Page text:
Julia Gillard and Tony Abbott:
John Richardson writes: Re. “Essential: only one leader more disliked than Gillard — Abbott” (yesterday, item 1). In reflecting on the dreadful popularity of Julia Gillard and Tony Abbott, Bernard Keane speculates as to whether the party that disposes of its particular burden first might succeed in breaking the current political deadlock, as reflected in the polls.
Of course, given that Kevin is currently the most likely to take out Julia and Malcolm is currently the most likely to take out Tony, this issue is not just about the personal leadership styles/attributes of the players. It is also about something much bigger, with Gillard and Abbott being “machine” politicians, while Rudd and Turnbull are machine “outsiders”.
In that sense, what we are arguably witnessing is an arrogant refusal by the Labor and Conservative parties to anoint a leader who they can’t control, even if it means denying the Australian people a popular choice and their own parties the spoils of office.
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While Gillard and Abbott dance locked together in a desperate embrace that neither can escape, we are afforded another classic opportunity to appreciate Xavier Herbert’s wonderful turn of phrase — “poor fellow my country”.
Optus versus the AFL:
Alan Kennedy writes: Re. “Thinking of the kids as the net flattens information hierarchies” (yesterday, item 8). Bernard Keane is right to give rugby league commentator Roy Masters a touch up for his ludicrous comments on ABC’s Offsiders about the Optus/AFL ruling.
Roy claimed funding for the kiddies playing the great game of league was under threat by the court decision to allow Optus to stream, almost live, video of AFL games for its subscribers. Keane failed to mention that Masters’ co-panellists, including AFL writer Caroline Wilson, almost fell off their couches laughing at Roy’s preposterous claims. It was as though Roy was channelling the late and great Rex Mossop. But as they fussed and hissed about the Optus deal, they appear not to understand it.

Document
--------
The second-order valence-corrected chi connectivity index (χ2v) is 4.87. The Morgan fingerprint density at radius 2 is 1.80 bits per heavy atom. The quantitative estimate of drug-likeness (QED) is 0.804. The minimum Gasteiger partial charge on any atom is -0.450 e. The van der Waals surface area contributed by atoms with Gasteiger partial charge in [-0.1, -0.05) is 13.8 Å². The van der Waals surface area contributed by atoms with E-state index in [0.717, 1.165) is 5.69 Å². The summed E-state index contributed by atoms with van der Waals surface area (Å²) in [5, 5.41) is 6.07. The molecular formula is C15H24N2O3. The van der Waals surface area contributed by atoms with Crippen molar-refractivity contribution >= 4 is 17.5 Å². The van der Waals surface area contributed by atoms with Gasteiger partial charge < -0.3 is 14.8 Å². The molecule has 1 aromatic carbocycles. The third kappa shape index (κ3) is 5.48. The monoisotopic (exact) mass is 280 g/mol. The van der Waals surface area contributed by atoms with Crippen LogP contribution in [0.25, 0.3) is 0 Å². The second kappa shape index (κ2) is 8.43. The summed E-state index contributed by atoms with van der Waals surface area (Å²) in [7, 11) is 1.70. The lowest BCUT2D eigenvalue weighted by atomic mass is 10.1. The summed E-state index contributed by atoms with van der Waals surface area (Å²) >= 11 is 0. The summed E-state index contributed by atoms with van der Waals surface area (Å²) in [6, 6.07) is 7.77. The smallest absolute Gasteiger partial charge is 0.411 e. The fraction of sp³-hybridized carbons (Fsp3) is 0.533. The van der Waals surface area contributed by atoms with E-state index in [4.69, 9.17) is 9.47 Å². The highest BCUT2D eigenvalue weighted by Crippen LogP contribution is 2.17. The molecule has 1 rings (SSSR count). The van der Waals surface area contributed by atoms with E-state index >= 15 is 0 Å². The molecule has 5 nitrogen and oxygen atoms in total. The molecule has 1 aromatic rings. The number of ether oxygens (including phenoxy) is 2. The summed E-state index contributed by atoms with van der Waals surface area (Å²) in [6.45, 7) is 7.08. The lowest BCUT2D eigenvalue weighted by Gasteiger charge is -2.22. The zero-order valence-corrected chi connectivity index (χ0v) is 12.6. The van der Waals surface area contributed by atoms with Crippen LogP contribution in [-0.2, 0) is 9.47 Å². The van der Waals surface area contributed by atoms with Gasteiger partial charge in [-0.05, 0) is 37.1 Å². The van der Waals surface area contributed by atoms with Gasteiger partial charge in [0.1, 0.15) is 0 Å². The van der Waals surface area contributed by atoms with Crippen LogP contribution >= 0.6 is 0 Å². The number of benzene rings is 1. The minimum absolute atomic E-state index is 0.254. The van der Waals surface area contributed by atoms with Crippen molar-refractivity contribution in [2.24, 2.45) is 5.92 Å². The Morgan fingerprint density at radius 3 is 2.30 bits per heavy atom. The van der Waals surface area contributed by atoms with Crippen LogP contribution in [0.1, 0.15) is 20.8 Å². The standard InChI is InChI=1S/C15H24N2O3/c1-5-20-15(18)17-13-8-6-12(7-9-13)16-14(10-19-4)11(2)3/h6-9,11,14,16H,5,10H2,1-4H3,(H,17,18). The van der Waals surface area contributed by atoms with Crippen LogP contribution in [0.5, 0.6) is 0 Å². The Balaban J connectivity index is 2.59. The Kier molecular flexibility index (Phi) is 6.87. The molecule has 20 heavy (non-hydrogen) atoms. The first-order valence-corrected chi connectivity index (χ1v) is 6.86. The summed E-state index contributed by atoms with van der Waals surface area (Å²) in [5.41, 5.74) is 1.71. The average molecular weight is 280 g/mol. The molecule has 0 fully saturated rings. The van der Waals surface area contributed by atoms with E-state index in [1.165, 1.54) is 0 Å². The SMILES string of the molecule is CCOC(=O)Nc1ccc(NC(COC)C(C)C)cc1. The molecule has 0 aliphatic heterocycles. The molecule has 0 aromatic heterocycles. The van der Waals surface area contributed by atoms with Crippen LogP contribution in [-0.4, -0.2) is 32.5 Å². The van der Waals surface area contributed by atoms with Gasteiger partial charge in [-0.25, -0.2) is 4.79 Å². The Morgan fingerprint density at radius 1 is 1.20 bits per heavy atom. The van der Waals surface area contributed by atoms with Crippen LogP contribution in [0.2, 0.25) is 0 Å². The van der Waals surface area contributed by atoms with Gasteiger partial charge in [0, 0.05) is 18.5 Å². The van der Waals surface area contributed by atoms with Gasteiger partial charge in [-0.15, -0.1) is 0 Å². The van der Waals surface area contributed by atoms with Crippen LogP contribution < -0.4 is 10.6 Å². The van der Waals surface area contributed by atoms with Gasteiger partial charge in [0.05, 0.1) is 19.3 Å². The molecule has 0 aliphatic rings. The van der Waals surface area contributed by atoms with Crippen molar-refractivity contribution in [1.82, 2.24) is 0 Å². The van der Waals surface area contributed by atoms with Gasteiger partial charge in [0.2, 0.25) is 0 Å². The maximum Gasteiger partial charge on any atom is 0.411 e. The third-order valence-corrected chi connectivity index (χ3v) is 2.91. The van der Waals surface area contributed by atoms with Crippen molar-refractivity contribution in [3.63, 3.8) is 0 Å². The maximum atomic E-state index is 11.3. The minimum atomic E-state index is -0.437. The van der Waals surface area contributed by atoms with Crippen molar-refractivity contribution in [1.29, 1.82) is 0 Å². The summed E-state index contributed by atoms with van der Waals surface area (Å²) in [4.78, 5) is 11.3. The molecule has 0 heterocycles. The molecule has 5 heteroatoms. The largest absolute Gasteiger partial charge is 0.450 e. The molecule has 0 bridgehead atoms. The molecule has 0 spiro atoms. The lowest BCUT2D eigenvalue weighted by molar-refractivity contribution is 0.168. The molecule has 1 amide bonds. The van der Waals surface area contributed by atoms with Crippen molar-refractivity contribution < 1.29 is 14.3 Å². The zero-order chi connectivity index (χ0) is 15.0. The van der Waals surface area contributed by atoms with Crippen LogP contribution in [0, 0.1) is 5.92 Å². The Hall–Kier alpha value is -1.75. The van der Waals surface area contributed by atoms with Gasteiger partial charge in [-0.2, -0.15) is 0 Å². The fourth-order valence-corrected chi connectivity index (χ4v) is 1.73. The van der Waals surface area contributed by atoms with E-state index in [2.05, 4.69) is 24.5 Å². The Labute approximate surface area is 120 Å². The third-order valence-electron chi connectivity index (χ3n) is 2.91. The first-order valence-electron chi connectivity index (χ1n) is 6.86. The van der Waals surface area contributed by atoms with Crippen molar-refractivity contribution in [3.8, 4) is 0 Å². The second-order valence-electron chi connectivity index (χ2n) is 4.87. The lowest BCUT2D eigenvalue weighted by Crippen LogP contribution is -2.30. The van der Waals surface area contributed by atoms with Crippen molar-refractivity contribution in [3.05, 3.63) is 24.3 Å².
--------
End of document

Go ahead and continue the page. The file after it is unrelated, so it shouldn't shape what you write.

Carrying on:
The Optus decision is only for free-to-air material as I read it. As most of the AFL games this season will be shown live and uninterrupted (thanks Eddie McGuire) on the new Fox footy dedicated channel, Foxfooty, it seems the impact on Telstra’s rights will be limited. The other problem would appear to be that FTA telecasts of AFL are generally only live in Melbourne (Friday night game and the Sunday game) and I suspect as Channel Seven has motor sport commitments it will be delaying telecasts on Sunday in Melbourne as well. So how can Optus stream vision to subscribers in states other than Victoria when it is not possible for those subscribers to see the game on FTA until well into the evening?